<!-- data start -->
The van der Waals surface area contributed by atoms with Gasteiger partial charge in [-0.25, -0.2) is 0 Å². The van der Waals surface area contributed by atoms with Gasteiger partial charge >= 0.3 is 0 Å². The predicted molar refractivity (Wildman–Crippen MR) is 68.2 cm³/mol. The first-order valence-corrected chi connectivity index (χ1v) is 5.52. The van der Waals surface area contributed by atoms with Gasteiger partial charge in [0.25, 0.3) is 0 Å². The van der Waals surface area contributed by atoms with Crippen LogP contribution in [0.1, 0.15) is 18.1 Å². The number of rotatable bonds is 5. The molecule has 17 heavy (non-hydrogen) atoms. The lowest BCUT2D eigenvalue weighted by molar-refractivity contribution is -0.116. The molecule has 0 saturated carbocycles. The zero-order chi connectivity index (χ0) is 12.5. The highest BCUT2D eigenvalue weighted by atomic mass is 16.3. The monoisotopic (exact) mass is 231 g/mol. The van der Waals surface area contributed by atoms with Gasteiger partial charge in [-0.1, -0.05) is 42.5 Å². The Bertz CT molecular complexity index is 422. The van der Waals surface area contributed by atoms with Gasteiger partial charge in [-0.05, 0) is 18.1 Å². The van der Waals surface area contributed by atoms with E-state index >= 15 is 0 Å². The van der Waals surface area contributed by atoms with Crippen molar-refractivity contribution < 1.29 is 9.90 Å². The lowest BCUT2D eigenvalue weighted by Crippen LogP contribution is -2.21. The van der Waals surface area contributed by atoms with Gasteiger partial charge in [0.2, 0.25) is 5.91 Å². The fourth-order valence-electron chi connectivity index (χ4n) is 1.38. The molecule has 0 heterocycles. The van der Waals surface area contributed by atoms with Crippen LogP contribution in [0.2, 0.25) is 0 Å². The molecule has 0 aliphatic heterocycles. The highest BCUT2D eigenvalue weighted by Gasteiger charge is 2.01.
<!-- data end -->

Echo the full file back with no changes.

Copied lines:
The van der Waals surface area contributed by atoms with Gasteiger partial charge in [-0.25, -0.2) is 0 Å². The van der Waals surface area contributed by atoms with Gasteiger partial charge >= 0.3 is 0 Å². The predicted molar refractivity (Wildman–Crippen MR) is 68.2 cm³/mol. The first-order valence-corrected chi connectivity index (χ1v) is 5.52. The van der Waals surface area contributed by atoms with Gasteiger partial charge in [0.25, 0.3) is 0 Å². The van der Waals surface area contributed by atoms with Crippen LogP contribution in [0.1, 0.15) is 18.1 Å². The number of rotatable bonds is 5. The molecule has 17 heavy (non-hydrogen) atoms. The lowest BCUT2D eigenvalue weighted by molar-refractivity contribution is -0.116. The molecule has 0 saturated carbocycles. The zero-order chi connectivity index (χ0) is 12.5. The highest BCUT2D eigenvalue weighted by atomic mass is 16.3. The monoisotopic (exact) mass is 231 g/mol. The van der Waals surface area contributed by atoms with Gasteiger partial charge in [-0.1, -0.05) is 42.5 Å². The Bertz CT molecular complexity index is 422. The van der Waals surface area contributed by atoms with Gasteiger partial charge in [-0.05, 0) is 18.1 Å². The van der Waals surface area contributed by atoms with E-state index >= 15 is 0 Å². The van der Waals surface area contributed by atoms with Crippen molar-refractivity contribution < 1.29 is 9.90 Å². The lowest BCUT2D eigenvalue weighted by Crippen LogP contribution is -2.21. The van der Waals surface area contributed by atoms with Gasteiger partial charge in [0.2, 0.25) is 5.91 Å². The fourth-order valence-electron chi connectivity index (χ4n) is 1.38. The molecule has 0 heterocycles. The van der Waals surface area contributed by atoms with Crippen LogP contribution in [0.2, 0.25) is 0 Å². The molecule has 0 aliphatic heterocycles. The highest BCUT2D eigenvalue weighted by Gasteiger charge is 2.01.